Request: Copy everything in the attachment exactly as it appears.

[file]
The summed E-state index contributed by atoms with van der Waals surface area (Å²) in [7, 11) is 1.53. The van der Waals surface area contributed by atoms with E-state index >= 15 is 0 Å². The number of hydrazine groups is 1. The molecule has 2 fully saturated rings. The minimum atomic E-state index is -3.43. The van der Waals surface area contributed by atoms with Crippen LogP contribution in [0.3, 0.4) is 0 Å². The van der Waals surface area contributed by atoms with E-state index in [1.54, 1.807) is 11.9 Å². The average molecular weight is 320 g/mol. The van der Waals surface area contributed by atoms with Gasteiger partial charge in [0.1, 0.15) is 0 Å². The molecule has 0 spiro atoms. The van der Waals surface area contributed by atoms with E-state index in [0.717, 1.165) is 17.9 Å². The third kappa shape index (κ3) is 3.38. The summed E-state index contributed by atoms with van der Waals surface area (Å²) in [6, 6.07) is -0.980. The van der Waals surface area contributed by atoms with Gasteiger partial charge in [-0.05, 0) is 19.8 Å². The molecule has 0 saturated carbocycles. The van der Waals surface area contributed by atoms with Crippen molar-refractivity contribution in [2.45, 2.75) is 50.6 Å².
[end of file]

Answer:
The summed E-state index contributed by atoms with van der Waals surface area (Å²) in [7, 11) is 1.53. The van der Waals surface area contributed by atoms with E-state index >= 15 is 0 Å². The number of hydrazine groups is 1. The molecule has 2 fully saturated rings. The minimum atomic E-state index is -3.43. The van der Waals surface area contributed by atoms with Crippen LogP contribution in [0.3, 0.4) is 0 Å². The van der Waals surface area contributed by atoms with E-state index in [1.54, 1.807) is 11.9 Å². The average molecular weight is 320 g/mol. The van der Waals surface area contributed by atoms with Gasteiger partial charge in [0.1, 0.15) is 0 Å². The molecule has 0 spiro atoms. The van der Waals surface area contributed by atoms with E-state index in [0.717, 1.165) is 17.9 Å². The third kappa shape index (κ3) is 3.38. The summed E-state index contributed by atoms with van der Waals surface area (Å²) in [6, 6.07) is -0.980. The van der Waals surface area contributed by atoms with Gasteiger partial charge in [-0.05, 0) is 19.8 Å². The molecule has 0 saturated carbocycles. The van der Waals surface area contributed by atoms with Crippen molar-refractivity contribution in [2.45, 2.75) is 50.6 Å².